Stability and certainty in judicial decisions – that’s where the rule of law best thrives. The familiar doctrine of stare decisis commands that once a question of law has been examined and decided, it should be deemed settled and closed to further argument. This simply means that a ruling on a certain state of facts established in a final decision of the Philippine Supreme Court has to be followed in subsequent cases by all courts in the land where the facts are substantially the same, regardless of whether the parties and property are the same.
This doctrine, however, disappears in the realm of confusing similarity in trademark disputes. In 2004, the Supreme Court ruled in the McDonald’s case that confusing similarity is to be resolved only by using the dominancy test because it is explicitly incorporated in Section 155.1 of the Philippine Intellectual Property Code (defining infringement as the “colorable imitation of a registered mark xxx or a dominant feature thereof”). For this reason, the Supreme Court expressly rejected the holistic test, even declaring it as contrary to the elementary postulate of trademark law. Thus, under the dominancy test, confusing similarity is found if one dominant feature is copied, notwithstanding the presence of differentiating words or design. In addition, if the element copied is the first word of the mark, this is deemed sufficient copying of the dominant element.
In one case applying the dominancy test, the Examiner issued a final rejection to an application filed by Associated British Foods, PLC (“Applicant”) for the mark ACTIV8 ICON HAS IODINE, IRON, FOLIC ACID & ZINC TO HELP SUPPORT MENTAL PERFORMANCE AND DEVICE (“ACTIV8”), ruling that it is blocked by two registrations. It cited an earlier registration for ACTIVE 8 covering fruit drinks, fruit juices, fruit juice powder and drink mixes, issued to Alticor, Inc. and another for ACTIVATE in the name of Societe Des Produits Nestle and used in connection with coffee, coffee extracts, coffee-based preparations, among others. Taking Applicant’s ACTIV8 to be the dominant element in the application, the Examiner concluded that it is visually and aurally similar to the blocking marks. The Director of the Bureau of Trademarks, therefore, sustained the final rejection of the application. Applicant pursued an appeal with the Office of the Director General who issued a decision (Appeal No. 04-2011-0019) reversing the final rejection.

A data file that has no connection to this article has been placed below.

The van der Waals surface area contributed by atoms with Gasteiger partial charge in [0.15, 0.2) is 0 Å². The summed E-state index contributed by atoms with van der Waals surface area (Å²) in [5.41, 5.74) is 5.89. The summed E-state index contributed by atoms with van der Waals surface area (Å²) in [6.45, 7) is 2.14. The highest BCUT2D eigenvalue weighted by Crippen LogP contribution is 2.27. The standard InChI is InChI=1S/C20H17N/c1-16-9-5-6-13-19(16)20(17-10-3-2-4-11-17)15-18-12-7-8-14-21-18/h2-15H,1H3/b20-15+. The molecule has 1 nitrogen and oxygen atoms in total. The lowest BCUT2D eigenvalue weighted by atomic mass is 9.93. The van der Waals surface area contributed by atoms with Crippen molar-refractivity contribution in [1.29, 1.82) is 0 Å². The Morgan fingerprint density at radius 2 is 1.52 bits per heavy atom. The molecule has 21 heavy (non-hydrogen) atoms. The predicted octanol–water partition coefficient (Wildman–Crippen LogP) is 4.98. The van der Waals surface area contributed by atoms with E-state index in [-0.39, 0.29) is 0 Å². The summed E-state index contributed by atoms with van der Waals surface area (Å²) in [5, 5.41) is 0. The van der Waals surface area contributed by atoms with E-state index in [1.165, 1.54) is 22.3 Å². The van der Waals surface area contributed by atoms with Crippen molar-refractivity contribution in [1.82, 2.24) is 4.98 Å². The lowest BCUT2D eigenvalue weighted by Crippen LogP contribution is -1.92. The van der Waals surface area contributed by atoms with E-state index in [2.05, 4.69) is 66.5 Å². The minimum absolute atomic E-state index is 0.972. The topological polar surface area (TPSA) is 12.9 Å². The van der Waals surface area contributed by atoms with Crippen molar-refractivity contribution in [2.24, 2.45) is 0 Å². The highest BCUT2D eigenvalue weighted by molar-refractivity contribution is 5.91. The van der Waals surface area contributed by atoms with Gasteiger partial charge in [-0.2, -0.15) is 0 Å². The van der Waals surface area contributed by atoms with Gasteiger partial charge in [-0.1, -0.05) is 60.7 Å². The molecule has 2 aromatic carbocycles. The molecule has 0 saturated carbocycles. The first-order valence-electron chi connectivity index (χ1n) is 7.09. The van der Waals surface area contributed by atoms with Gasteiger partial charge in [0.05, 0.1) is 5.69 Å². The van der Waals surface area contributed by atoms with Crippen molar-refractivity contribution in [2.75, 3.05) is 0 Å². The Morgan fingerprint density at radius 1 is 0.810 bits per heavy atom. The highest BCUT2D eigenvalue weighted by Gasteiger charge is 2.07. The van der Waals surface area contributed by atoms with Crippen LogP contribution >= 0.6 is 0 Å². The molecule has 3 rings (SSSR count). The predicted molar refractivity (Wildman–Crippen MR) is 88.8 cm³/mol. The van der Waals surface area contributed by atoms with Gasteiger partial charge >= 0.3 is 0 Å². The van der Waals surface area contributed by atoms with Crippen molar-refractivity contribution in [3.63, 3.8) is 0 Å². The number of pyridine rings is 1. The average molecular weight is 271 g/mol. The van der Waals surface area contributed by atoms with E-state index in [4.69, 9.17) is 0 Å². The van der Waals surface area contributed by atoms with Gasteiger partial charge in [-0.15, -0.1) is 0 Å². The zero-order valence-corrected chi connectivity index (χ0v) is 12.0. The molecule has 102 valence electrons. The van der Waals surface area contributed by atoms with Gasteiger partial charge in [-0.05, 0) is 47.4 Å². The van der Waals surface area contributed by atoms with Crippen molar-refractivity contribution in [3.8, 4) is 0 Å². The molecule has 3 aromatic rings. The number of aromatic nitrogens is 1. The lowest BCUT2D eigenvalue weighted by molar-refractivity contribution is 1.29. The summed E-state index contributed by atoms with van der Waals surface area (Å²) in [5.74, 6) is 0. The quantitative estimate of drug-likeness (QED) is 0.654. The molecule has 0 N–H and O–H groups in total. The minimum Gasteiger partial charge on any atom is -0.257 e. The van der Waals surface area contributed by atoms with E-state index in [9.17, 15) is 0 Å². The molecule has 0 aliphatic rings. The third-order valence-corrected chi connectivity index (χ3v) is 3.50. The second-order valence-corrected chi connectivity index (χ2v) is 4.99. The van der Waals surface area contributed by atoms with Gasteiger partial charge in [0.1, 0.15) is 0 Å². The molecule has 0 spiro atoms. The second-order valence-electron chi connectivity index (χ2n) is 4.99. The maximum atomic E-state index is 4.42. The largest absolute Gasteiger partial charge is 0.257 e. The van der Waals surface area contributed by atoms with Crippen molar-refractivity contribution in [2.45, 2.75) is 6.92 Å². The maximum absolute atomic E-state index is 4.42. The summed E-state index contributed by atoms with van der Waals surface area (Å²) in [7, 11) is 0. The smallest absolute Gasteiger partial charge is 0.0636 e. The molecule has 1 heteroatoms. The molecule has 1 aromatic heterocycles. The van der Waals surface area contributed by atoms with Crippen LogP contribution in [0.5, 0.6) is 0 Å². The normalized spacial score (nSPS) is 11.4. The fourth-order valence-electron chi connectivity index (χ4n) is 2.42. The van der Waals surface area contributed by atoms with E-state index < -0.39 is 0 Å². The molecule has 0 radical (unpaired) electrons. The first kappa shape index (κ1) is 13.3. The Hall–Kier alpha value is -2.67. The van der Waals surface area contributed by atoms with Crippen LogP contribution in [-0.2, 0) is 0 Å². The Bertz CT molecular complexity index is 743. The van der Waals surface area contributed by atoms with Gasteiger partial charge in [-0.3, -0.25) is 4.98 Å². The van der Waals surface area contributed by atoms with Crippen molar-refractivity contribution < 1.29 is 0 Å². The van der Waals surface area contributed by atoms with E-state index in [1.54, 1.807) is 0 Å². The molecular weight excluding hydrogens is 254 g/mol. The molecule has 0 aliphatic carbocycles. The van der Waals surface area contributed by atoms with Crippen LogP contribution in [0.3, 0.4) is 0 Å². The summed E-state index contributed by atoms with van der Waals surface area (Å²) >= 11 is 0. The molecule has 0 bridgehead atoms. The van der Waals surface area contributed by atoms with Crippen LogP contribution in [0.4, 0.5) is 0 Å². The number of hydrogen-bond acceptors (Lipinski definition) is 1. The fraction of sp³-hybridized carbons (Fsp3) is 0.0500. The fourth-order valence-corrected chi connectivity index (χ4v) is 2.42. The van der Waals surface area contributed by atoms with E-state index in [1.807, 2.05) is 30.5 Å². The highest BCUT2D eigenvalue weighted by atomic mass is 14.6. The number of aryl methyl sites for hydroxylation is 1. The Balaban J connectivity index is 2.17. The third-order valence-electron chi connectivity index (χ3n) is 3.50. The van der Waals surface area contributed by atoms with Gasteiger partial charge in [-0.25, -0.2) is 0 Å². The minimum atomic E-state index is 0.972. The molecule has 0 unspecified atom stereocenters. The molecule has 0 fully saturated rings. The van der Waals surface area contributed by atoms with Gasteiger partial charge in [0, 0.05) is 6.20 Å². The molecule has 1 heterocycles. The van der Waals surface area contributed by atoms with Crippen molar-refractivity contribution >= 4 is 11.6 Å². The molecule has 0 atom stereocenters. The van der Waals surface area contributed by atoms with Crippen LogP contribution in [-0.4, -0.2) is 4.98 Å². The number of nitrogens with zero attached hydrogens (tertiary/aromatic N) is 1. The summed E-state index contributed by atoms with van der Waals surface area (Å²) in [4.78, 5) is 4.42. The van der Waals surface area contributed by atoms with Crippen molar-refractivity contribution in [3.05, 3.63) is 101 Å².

The Director General’s ruling failed to mention the dominancy test, and cited a different principle altogether. Thus, “(I)n trademark cases, particularly in ascertaining whether one trademark is confusingly similar to or is a colorable imitation of another, no set of rules can be deduced.” The Director General further pointed out that likelihood of confusion “is a relative concept, to be determined only according to the particular, and sometimes, peculiar circumstances of each case.” Accordingly, likelihood of confusion “requires that the entire panoply of elements constituting the relevant factual landscape be comprehensively examined.” Here, the Director General surveyed what it deemed as the entire panoply of elements of the contending marks, and found that there was no confusing similarity because of various design features in the applied mark that are nowhere to be found in the cited ACTIVE 8 or ACTIVATE marks. It also cited another reason, which indicates that what is referred to as the “entire panoply of elements” encompasses the registration history of the Applicant. Here, the Director General considered records showing that the Applicant has another registered and even well-known mark, namely, OVALTINE, and that ACTIV8 is only being used or is intended to be used as a “secondary mark” in conjunction with the OVALTINE mark. Such secondary use was therefore deemed as preventing likelihood of confusion with ACTIVE 8 products.
In this ruling, the Intellectual Property Office appears to have veered back to the holistic approach, which the Supreme Court rejected in the McDonald’s case in 2004. In this case, the scope of judicial inquiry is expressed in broad terms – “entire panoply of elements”, a standard which considers an infinite number of variables and hence uncertainty in the outcome.
The dominancy test eliminates a good amount of subjectivity in determining confusing similarity since judicial inquiry is confined only to what really matters, and that is, the dominant features of the contending marks. It is these dominant features that the buyer’s mind latches on to. Any decision applying dominancy test will be easily digested by trademark owners, and can therefore effectively guide their behavior in the market when looking around for a good trademark. Lawyers for trademark owners/claimants can streamline their allegations and evidence for a simpler presentation of their claims or defenses. Hearing officers will not have to look far and wide for legal support of their rulings since the scope of judicial inquiry becomes more compact, as compared to the universe called “entire panoply of elements.”
Administrative agencies, such as the Intellectual Property Office (“IPO”), are considered as having acquired expertise because their jurisdiction is confined to specific matters. Their findings thus are accorded respect by courts. Decisions therefore of the IPO are awaited with much anticipation by stakeholders, who will have to tailor fit their future trademark decisions to its expert view on what marks will be barred by a confusing similarity objection.
The IPO must, through its decisions, promote stability and certainty in the highly competitive world where market shares expand or contract depending on fickle preferences of consumers whose choice of products are guided by the power of brand recall. This is a challenge that the Director General could have taken on successfully in this case without disrespecting the trademark history of the Applicant here.